Monday, November 2, 2015

SCOTT Piano Concerto, Symphony No. 4

Cyril Scott was an artist of immense standing amongst his contemporaries. Debussy wrote of him, ‘Cyril Scott is one of the rarest artists of the present generation…’ and Elgar acknowledged Scott’s influence in his treatment of harmony.

“The Scott revival gathers pace remarkably: two volumes of piano works from Leslie De'Ath… a volume of orchestral works… and now a second one from the same team of superb advocates. The First Piano Concerto… is a wonderfully inventive work, completely imagined in every detail. Howard Shelley is, as usual, an impeccable soloist… this release represents a remarkable discovery in 20th-century British music: excellent recording, too.” Gramophone Magazine, July 2006

Howard Shelley and the BBC Philharmonic span the idiom with panache and sensibility, identifying a composer whose credentials as an individualist in English music are greatly enhanced be this recording. --Telegraph

Scott’s scoring is extravagant but lucid, his harmony sensuous and involving, and his structures are free but controlled… This is a CD of terrific music, its demands comprehensively met by the musicians, and the recording. --International Record Review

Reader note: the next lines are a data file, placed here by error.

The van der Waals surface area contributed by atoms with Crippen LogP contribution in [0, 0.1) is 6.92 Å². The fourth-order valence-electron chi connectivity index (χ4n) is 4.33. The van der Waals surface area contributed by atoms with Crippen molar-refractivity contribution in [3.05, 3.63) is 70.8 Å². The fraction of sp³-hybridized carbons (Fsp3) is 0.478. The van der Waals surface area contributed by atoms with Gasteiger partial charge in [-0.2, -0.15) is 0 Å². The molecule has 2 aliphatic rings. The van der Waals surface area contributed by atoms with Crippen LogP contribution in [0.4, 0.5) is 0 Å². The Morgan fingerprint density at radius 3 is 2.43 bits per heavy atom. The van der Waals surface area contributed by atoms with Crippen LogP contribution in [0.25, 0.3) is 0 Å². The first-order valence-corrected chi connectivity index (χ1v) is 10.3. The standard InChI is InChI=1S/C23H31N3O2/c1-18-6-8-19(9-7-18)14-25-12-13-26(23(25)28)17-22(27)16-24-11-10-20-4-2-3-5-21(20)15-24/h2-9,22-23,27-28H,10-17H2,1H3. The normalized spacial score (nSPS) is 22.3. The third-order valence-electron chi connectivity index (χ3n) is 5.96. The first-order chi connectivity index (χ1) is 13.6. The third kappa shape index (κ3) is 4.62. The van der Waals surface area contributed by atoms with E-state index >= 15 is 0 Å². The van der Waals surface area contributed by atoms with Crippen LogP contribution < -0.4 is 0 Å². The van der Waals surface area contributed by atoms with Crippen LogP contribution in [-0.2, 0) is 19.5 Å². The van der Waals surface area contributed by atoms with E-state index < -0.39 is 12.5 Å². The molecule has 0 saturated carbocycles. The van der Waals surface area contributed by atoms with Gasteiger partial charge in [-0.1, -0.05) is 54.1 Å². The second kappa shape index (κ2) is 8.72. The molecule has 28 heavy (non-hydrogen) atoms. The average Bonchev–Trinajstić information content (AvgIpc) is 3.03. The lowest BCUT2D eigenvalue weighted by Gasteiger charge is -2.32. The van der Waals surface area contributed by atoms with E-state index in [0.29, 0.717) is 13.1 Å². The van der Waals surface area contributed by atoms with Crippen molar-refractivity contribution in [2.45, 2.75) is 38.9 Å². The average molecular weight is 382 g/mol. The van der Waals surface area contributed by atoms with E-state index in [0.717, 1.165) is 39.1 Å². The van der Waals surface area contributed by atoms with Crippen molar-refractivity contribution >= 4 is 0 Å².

This second release in Chandos’ Cyril Scott series is entirely up to the technical standards of the first… beautifully recorded and equally eloquent performances by Howard Shelley… Brabbins directs sympathetic and characterful performances, skilfully delineating the strands in Scott’s orchestral web. Well worth any British music-lover’s time. --BBC Music Magazine

The performances are immaculate and the recording admirably clear and tangible, reflecting the music itself: an aural feast.
--International Record Review

Shelley makes rich adventures of Scott’s 1913 rhapsodic Piano Concert. High tension in a burning string unison precedes his majestic first entry. An animato section tempts from him a spirited skip towards a reflective strolling andante. The haunting chord that opens both the first and last movements of the Fourth Symphony lingers long enough to insinuate itself. One senses Brabbins revelling in the gamut – the mesmerising slow movement, the clownish scherzo. Shelley reappears in Early One Morning, a poetic concertino that picks over the folk song with almost psychoanalytical pedantry. --The Times

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